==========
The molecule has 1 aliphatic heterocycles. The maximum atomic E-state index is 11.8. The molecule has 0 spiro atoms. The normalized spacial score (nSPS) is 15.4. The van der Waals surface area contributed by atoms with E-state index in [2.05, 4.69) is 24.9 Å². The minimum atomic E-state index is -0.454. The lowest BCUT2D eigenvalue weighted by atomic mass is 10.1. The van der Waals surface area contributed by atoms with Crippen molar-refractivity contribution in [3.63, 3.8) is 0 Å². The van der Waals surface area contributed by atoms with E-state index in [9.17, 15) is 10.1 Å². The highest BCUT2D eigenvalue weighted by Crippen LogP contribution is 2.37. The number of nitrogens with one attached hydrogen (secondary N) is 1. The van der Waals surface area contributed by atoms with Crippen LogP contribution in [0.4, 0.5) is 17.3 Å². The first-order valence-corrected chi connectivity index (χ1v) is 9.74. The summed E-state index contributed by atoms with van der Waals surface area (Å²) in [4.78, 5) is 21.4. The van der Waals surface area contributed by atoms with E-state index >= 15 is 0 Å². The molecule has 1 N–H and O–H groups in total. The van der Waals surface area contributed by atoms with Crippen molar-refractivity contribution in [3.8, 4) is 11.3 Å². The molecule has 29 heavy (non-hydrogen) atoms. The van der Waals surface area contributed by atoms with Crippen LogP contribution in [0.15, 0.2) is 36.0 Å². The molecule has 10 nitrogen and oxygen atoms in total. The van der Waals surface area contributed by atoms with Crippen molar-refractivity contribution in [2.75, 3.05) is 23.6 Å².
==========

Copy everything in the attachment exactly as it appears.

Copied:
The molecule has 1 aliphatic heterocycles. The maximum atomic E-state index is 11.8. The molecule has 0 spiro atoms. The normalized spacial score (nSPS) is 15.4. The van der Waals surface area contributed by atoms with E-state index in [2.05, 4.69) is 24.9 Å². The minimum atomic E-state index is -0.454. The lowest BCUT2D eigenvalue weighted by atomic mass is 10.1. The van der Waals surface area contributed by atoms with Crippen molar-refractivity contribution in [3.63, 3.8) is 0 Å². The van der Waals surface area contributed by atoms with E-state index in [9.17, 15) is 10.1 Å². The highest BCUT2D eigenvalue weighted by Crippen LogP contribution is 2.37. The number of nitrogens with one attached hydrogen (secondary N) is 1. The van der Waals surface area contributed by atoms with Crippen LogP contribution in [0.4, 0.5) is 17.3 Å². The first-order valence-corrected chi connectivity index (χ1v) is 9.74. The summed E-state index contributed by atoms with van der Waals surface area (Å²) in [4.78, 5) is 21.4. The van der Waals surface area contributed by atoms with E-state index >= 15 is 0 Å². The molecule has 1 N–H and O–H groups in total. The van der Waals surface area contributed by atoms with Crippen molar-refractivity contribution in [3.8, 4) is 11.3 Å². The molecule has 29 heavy (non-hydrogen) atoms. The van der Waals surface area contributed by atoms with Crippen LogP contribution in [0.15, 0.2) is 36.0 Å². The molecule has 10 nitrogen and oxygen atoms in total. The van der Waals surface area contributed by atoms with Crippen molar-refractivity contribution in [2.75, 3.05) is 23.6 Å².